Home Video Hovel: Knights of Badassdom, by Chase Beck
LARPing or Live Action Role-playing is something that I’ve been interested in for a long time but never had the opportunity to take part in. Any broaching of the subject with my friends has met with sniggers of mockery. Regardless, it has recently risen in the cultural zeitgeist through films such as Role Models and the documentary Darkon. Its popularity at least as an idea, also likely owes much to the prevalence of Renaissance Fairs (or is that “Faires”?). However a quick Google search term query suggests that interest in “Renaissance Fairs” have dwindled successively since 2004 (although every iteration of “Renaissance Fair” shows peaks in search activity in August of every year and, Public Service Announcement: “Renaissance Fair” has been replaced in popularity by “Renaissance Faire”). Conversely, “LARPing” has steadily increased in use as a search term (while larp, and every imaginable iteration thereof has decreased). All of this, while interesting is perhaps a discussion for another time.
LARPers often are the butt of jokes and are usually depicted as a veritable army of that pimply-faced kid who doesn’t fit in, hoards composed solely of that overweight, unkempt man-child who refuses to grow up, or a strange combination of the two. I wish that I could say that Knights of Badassdom (yes, there is a film review in here somewhere) overcomes this stereotype but it really never rises much above parody. However, the film, directed by Joe Lynch, delivers on this theme fairly well. This is most likely due to a high number of, mostly cameo-length, appearances of actors you’ve probably seen somewhere before (and might even remember their name or where you saw them last).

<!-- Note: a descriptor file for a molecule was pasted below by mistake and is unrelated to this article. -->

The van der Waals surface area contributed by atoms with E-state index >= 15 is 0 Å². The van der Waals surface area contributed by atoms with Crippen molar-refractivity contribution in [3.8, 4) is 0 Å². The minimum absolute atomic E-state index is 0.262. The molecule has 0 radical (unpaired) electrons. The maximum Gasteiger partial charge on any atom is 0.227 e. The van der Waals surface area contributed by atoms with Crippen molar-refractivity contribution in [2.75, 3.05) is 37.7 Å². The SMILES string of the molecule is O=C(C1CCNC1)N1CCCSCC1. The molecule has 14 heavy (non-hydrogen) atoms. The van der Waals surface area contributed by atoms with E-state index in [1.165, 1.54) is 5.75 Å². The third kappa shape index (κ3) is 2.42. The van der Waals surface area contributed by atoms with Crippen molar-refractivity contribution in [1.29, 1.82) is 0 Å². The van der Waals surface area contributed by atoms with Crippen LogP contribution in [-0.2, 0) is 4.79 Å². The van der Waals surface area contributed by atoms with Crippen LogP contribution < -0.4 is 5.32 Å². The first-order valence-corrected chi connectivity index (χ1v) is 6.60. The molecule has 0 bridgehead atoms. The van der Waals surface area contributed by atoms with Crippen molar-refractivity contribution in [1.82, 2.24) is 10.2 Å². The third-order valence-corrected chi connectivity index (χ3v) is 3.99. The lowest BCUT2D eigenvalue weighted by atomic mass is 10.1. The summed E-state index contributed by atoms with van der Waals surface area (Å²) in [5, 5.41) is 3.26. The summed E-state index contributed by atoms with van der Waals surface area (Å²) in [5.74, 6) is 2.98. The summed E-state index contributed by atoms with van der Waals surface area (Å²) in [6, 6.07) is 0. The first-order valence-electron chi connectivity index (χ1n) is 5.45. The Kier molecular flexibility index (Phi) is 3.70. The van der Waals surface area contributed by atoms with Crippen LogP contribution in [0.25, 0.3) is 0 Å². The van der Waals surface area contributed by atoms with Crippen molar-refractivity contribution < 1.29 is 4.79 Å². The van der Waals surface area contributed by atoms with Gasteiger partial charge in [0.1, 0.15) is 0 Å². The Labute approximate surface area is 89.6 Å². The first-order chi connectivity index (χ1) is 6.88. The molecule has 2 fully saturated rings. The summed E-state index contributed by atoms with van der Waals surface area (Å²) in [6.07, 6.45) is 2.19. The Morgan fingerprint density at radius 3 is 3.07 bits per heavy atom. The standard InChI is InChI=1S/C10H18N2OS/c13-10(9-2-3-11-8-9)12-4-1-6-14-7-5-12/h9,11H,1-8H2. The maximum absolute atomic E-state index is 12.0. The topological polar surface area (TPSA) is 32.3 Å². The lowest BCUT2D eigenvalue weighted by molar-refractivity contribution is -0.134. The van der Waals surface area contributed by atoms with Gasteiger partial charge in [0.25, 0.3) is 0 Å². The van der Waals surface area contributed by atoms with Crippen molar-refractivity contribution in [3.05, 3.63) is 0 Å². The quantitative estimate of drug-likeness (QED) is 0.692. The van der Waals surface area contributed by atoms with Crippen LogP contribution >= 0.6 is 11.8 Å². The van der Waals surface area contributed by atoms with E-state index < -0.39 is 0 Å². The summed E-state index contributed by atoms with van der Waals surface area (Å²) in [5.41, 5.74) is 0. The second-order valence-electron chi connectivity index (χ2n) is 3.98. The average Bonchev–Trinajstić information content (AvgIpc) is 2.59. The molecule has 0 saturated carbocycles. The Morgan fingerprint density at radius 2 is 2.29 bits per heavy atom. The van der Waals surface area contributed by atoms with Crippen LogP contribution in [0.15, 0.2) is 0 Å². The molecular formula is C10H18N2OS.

The story centers around two active LARPers, played by Peter Dinklage and Steve Zahn, who abduct their friend (Ryan Kwanten) for a weekend of roleplaying mayhem, to help get their friend’s mind off of his recent breakup. Add in a book of ancient evil (the Sigillum Aemeth by John Dee) and a blasphemous ritual to raise the dead and you’ve got a pretty standard recipe for a horror comedy. The creature effects are mostly physical costumes and props, which is quite a change from the computer generated fare which seems to be the standard these days. The film is loaded with tons of graphic violence, blood and gore. Doing the effects with physical props has two main consequences. First, it makes everything seem just a little more real, The monster, while not altogether believable, at least exists in the same plane of reality as the actors. Second, and almost regrettably, it seems to make the film appear to be older than it is. It’s likely a product of cost but could also be paying homage to an older genre of horror.
The Blu-ray has some extras including several, disappointingly short, interviews with the main actors (which have the feel of YouTube promos for the film). The disc also includes the 50 minute Comic-Con panel for the film, which I must say is a Blu-ray extra first for me.
I mentioned that the characters in the film are at least a little more varied than those commonly attributed to LARPers. These characterizations, while diverse, are little more than caricatures. Regardless I enjoyed the premise even if it is not breaking any new ground. However, in a film about people engaging in a fantasy battle, it would certainly make sense for the entire story to be revealed at the end to be make believe. It fits the theme and perhaps more importantly, emphasizes the importance of imagination to LARPers, which is a primary component of the activity. Perhaps such an ending would leave the audience disappointed regardless of how justified it is. In the end, the film provides 86 minutes worth of diversion but I’m not sure the Knight of Badassdom Blu-ray is worth the $24.98 price tag even if it does feature Summer Glau in a corset.